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NCJ Number: 203627 Add to Shopping cart Find in a Library
Title: Arming Campus Police
Journal: Campus Law Enforcement Journal  Volume:33  Issue:5  Dated:September/October 2003  Pages:18-20,22
Author(s): James A. Connor
Date Published: September 2003
Page Count: 4
Sponsoring Agency: NCJRS Photocopy Services
Rockville, MD 20849-6000
Sale Source: NCJRS Photocopy Services
Box 6000
Rockville, MD 20849-6000
United States of America
Publisher: http://www.iaclea.org 
Type: Program/Project Description
Format: Article
Language: English
Country: United States of America
Annotation: After reviewing the history of campus security services at Lincoln University, whose main campus is located on 422 acres in a rural community about 40 miles southwest of Philadelphia, this article describes the steps taken by the campus Public Safety Department to secure the Board of Trustees approval for arming campus security officers.
Abstract: Although Lincoln is a rural campus, it recruits students from the major urban centers in the Mid-Atlantic and Northeast regions of the country. Several major county and State highways border the campus, and I-95 is just minutes away. These factors have sometimes contributed to urban-type problems on campus. Campus parties and other events have sometimes become dangerous affairs, with numerous fights both during and after the events, including several instances of people displaying or even firing guns on campus. When incidents got out of control, the Pennsylvania State Police were forced to respond, which produced the additional problem of a predominantly White police force responding to a volatile scene in which almost all participants were Black. This often produced fuel added to a fire. A new Public Safety Director, Larry Woods, was hired in April 2002 under a clear mandate to establish a bona-fide law enforcement presence at Lincoln University. He began recruiting sworn police officers with full arrest powers and complete jurisdiction on the campus. He believed such officers should have the full capability of any sworn police officer, including being armed. Woods began plans to secure the approval of the Lincoln Board of Trustees for the arming of campus officers. The first step in the plan was to submit a purchase requisition for firearms. Although the vice president signed the requisition, he believed approval should be obtained from the Board of Trustees. Two weeks prior to the trustees meeting, every member of the Board received a binder from the Public Safety Department that contained the reasons for the arming resolution. Among the reasons were the presence of campus incidents that involved a firearm or an edged weapon, the current inability of campus officers to deal with armed intruders, the increasing trend toward gun violence on college campuses in general, the strict training and policy guidelines that would prepare and guide officers in the use of their firearms, and the results of a survey that showed the prevalence of armed sworn police officers on college campuses in Pennsylvania. The Board of Trustees approved the proposal.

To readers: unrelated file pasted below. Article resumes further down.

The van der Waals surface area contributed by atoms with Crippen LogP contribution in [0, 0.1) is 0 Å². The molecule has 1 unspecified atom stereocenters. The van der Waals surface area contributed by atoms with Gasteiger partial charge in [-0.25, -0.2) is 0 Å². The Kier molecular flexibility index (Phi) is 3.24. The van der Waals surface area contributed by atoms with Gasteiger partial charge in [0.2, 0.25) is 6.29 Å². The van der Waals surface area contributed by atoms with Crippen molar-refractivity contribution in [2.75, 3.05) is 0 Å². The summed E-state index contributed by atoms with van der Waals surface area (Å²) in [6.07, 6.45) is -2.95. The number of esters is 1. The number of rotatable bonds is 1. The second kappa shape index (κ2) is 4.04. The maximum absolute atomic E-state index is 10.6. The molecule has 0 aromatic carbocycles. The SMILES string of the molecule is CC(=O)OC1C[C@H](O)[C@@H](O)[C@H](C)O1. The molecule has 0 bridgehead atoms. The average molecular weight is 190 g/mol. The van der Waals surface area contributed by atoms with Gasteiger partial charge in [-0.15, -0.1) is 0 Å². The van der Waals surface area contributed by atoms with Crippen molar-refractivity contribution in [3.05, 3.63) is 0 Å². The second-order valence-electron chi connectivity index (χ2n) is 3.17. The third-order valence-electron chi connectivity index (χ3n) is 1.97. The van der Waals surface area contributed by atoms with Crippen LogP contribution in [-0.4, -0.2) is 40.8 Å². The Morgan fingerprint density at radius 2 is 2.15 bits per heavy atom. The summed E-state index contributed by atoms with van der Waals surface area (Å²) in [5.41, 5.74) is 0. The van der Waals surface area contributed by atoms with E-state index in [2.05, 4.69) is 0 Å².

Main Term(s): Police weapons
Index Term(s): Campus crime; Campus police; Campus police training; Campus Security; Pennsylvania; Police equipment
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